Polyparameter linear free energy relationship for wood char–water sorption coefficients of organic sorbates
Plata, Desiree L.
Hemingway, Jordon D.
Gschwend, Philip M.
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KeywordSorption; Wood char; Hydrophobic organic compounds (HOCs); Polyparameter linear free energy relationship (ppLFER); Black carbon (BC)
Black carbons (BCs), including soots, chars, activated carbons, and engineered nanocarbons, have different surface properties, but we do not know to what extent these affect their sorbent properties. To evaluate this for an environmentally ubiquitous form of BC, biomass char, we probed the surface of a well-studied wood char using 14 sorbates exhibiting diverse functional groups and then fit the data with a polyparameter linear free energy relationship (ppLFER) to assess the importance of the various possible sorbate-char surface interactions. Sorption from water to water-wet char evolved with the sorbate's degree of surface saturation and depended on only a few sorbate parameters: log Kd(L/kg) = [(4.03 ± 0.14) + (-0.15 ± 0.04) log ai)] V + [(-0.28 ± 0.04) log ai)] S + (-5.20 ± 0.21) B where ai is the aqueous saturation of the sorbate i, V is McGowan’s characteristic volume, S reflects polarity, and B represents the electron-donation basicity. As generally observed for activated carbon, the sorbate’s size encouraged sorption from water to the char, while its electron donation/proton acceptance discouraged sorption from water. However, the magnitude and saturation dependence differed significantly from what has been seen for activated carbons, presumably reflecting the unique surface chemistries of these two BC materials and suggesting BC-specific sorption coefficients will yield more accurate assessments of contaminant mobility and bioavailability and evaluation of a site's response to remediation.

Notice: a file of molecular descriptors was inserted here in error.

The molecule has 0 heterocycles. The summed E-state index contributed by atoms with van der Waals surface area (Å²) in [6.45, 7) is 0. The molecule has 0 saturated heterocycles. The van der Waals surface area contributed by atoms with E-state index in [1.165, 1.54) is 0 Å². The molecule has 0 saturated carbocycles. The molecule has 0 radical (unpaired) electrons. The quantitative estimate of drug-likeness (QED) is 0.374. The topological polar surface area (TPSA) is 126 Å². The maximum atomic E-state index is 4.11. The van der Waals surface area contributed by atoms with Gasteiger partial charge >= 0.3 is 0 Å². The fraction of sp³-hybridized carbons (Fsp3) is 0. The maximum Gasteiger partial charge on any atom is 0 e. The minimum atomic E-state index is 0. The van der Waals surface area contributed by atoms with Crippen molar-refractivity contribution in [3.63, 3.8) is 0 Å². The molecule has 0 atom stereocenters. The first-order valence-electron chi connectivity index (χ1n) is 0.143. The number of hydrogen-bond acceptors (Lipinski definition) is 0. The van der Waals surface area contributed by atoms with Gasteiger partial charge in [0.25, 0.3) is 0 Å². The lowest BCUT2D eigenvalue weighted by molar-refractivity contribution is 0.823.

Author Posting. © The Author(s), 2015. This is the author's version of the work. It is posted here by permission of John Wiley & Sons for personal use, not for redistribution. The definitive version was published in Environmental Toxicology and Chemistry 34 (2015): 1464-1471, doi:10.1002/etc.2951.
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